The Man Behind the Switch

January 13, 2023

Master electrician retires after more than 35 years of service

Sal at the electrical box

For generations, the San Antonio community has celebrated the start of the holiday season the Saturday before Thanksgiving at UIW’s Annual Light the Way event. Each year, after the lights turn on, a man strolls through the crowd. Most in attendance don’t recognize who he is, but as Sal Saldaña walks through campus ensuring each strand of lightbulbs is twinkling as promised, he enjoys soaking in the view he and his team painstakingly took months to prepare.

Saldaña is UIW’s master electrician for the Department of Building Maintenance and Grounds. He started working at UIW in October of 1987 at just twenty-six years old, about a month before the University’s inaugural Light the Way celebration. On Tuesday, Jan. 17, 2023, Saldaña will retire from his post at the corner of Broadway and Hildebrand.

Throughout his more than 35 years of service, Saldaña has been witness to UIW’s exponential growth, from a boom in student enrollment, to new dorms and sports facilities, to the renovation of some of the University’s most historic buildings. As an electrician, he and his team have been involved in some of those renovations, such as Clement Residence Hall and Colbert Hall in the iconic Columkille Administration Building, which has since been repurposed for additional classroom and office space.

Sal in the liftSaldaña has loved working at UIW, highlighting “the family atmosphere, my co-workers, getting to know everyone, and serving the students and helping with what they need” as his favorite parts of the job.

But one of the biggest legacies he will leave is helping to grow UIW’s signature event, Light the Way. The production has grown tremendously over the years. During the first few years in the late 80s, the campus trees didn’t have electricity installed, so electricians like Saldaña had to run power to each tree and turn the lights on manually as they walked through campus.

Eventually, Saldaña and his team added electrical power directly to the trees to make it easier to turn the lights on during the holiday season.

“We installed permanent power on the trees, but it’s designated for Christmas, so the power isn’t on all year,” he shared. “We also have to constantly upgrade the outlets, because they don’t last forever, or the tree grows and they need more power to handle the lights. It’s a challenge, always trying to figure out the best way to light everything.”

Illuminating the campus is indeed a challenge and, Saldaña admits, a stressful one. But it’s one he’s never backed down from, finding ways to improve the process and end experience each year. That process is one that still takes approximately nine months out of the year to complete. Saldaña and his crew begin preparing the lights in July, checking every single bulb and light strand to ensure they are working properly. UIW students also volunteer to help check the bulbs in September, but Saldaña notes that his crew must give the final stamp of approval before a strand is used.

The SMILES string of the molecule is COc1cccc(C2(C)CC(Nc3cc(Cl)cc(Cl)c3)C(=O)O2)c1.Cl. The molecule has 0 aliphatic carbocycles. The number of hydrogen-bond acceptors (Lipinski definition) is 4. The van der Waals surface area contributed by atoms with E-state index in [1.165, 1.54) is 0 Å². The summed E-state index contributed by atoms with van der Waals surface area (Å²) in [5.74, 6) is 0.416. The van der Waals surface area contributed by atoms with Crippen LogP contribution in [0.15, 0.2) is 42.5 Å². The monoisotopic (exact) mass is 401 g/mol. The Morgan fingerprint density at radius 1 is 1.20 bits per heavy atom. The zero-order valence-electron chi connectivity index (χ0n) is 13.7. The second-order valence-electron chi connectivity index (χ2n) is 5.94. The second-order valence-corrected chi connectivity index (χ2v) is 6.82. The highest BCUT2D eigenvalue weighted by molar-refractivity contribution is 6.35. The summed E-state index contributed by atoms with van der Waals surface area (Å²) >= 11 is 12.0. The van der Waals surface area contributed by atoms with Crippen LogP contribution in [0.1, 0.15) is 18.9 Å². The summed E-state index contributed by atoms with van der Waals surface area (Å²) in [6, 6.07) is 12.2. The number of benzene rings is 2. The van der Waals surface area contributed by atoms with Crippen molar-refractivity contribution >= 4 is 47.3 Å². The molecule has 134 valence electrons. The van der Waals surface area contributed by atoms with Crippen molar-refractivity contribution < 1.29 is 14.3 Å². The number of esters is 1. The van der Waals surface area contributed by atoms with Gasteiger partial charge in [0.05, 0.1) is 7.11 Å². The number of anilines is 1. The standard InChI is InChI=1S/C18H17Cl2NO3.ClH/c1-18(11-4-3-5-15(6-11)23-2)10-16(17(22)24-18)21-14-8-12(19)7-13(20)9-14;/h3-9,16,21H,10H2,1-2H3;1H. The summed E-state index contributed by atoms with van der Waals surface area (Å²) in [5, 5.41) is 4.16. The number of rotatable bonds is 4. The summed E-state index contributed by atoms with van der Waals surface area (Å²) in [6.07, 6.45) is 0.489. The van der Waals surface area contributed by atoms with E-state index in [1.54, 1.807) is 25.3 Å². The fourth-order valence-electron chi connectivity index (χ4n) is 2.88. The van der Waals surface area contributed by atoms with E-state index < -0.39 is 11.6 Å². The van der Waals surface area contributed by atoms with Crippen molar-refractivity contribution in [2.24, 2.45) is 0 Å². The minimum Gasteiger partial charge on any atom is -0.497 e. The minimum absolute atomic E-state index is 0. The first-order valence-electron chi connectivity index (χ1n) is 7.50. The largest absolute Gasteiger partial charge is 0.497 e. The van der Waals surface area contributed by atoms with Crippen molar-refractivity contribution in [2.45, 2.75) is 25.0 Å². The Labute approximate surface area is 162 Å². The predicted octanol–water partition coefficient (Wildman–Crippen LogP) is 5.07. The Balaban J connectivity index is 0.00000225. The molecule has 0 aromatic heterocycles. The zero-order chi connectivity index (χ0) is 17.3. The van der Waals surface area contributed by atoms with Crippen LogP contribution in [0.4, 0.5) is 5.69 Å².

“We have to check and recheck every stringer that the students check. Our department examines every stringer before it goes on a tree. And then we continue to check them over the next few months.”

Sal and his daughter, Vanessa

In total, Saldaña’s team of electricians spends five months detangling, inspecting, repairing and hanging the lights in preparation for the holidays. The lights remain on through the Feast of the Epiphany on Jan. 6, a religious observation that officially marks the end of the Christmas season in the Catholic Church. Then, as the weather and their schedules permit, Saldaña and his team begin removing the lights for a brief stint in storage, a process which he said takes “a couple of months.”

As hundreds gather around the iconic Light the Way light switch for the official lighting ceremony each year, Saldaña stands in the background at another electrical switch, an unassuming grey box that few people notice. He watches the ceremony, listens intently to the countdown, and flips the switch that helps illuminates campus. His team stands ready at different stations around campus, waiting for his cue to ensure the Christmas magic reaches each point, making it an awe inspiring night for all in attendance. During his final Light the Way last November, Saldaña walked through the crowd knowing the role he played in their happiness that night with a keen understanding that few realized the challenges and the effort it takes to produce such an event.

“The joy is an internal feeling, because when I flip the switch and see the lights come on, I see all my hard work come alive. Everyone is standing around admiring the lights, but me and my crew are walking around unrecognized … But in my eyes, I know that we did it. It takes the whole crew to make it work.”

As he looks back on the last 35 years at UIW, he would not change a thing.

“It’s been a journey. It was a pleasure coming into work every day. I don’t have any regrets. It’s all been worthwhile, and it’s going to be hard to walk away.”

When asked if he was proud of the work he did at UIW, Saldaña answered with a smile.

“When you love the work you do, you’re always proud.”